Some of these changes are in line with what we all see around us in Aussie lineups: more older people, more families, and especially more girls and women. Says Josh: “There’s a lot better boards, there’s learn-to-surf and there’s coaching beyond that, and it’s opened up to women, which is seen as very much a growth market in surf tourism.”
There’s also a growing influx of European surfers, who’ve been to softer surf zones, like the Maldives, and want to take on a new challenge.
Many of these customers are far removed from the archetypal Indo traveller and have different expectations. The remoteness of some of the surf zones is a mystery to them. “I talked with one guy this morning who wanted to know how fast the Wi-Fi was,” says Josh.
Says Christie Carter: “People come out here assuming the infrastructure is similar to where they live in Australia or the US. They expect everything to be the same, but it’s not.”
Jamie Gray says he thinks the influx of new customers will eventually force improvements in safety net protection across the board: “With less skilled clients, even the small resorts are going to have to step it up,” he says. “Those changes might actually happen pretty fast.”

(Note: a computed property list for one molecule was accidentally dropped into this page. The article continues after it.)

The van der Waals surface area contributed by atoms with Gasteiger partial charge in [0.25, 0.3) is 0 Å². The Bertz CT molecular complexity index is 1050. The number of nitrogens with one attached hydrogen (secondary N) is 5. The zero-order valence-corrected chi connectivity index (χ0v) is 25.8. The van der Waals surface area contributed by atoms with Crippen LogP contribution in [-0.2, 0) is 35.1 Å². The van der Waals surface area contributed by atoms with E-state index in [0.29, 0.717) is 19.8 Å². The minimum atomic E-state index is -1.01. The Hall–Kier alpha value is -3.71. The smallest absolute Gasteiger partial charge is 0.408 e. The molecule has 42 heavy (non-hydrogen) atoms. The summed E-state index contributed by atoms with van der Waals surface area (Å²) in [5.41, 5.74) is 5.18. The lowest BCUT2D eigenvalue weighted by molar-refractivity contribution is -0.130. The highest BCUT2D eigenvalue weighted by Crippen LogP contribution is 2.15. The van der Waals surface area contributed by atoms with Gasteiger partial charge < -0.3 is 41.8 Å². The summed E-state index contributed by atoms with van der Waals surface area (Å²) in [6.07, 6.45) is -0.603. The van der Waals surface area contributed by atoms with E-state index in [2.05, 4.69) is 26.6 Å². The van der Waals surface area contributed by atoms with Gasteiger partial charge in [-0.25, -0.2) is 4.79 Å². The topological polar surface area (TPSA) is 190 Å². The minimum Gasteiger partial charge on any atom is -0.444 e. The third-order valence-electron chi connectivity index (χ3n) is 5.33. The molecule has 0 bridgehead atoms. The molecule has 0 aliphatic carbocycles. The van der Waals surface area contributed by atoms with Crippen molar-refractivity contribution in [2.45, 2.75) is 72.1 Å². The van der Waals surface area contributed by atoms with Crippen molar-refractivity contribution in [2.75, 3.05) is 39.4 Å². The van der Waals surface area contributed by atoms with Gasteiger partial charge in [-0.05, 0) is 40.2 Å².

But in the meantime, these are surfers with almost no experience of reefs and long interval groundswells. And most still don’t ask much about the safety aspects, says Josh Allen. “It’s always the dream trip at the front of their minds, with not much thought about the possible repercussions… It might be more on their partners’ minds. They’ll be the ones waiting by the phone for news after there’s an accident.”
Zero investment in infrastructure
So what happens when an accident occurs? If it’s a simple cut, your boat captain or resort guy might clean it up and put in some stitches.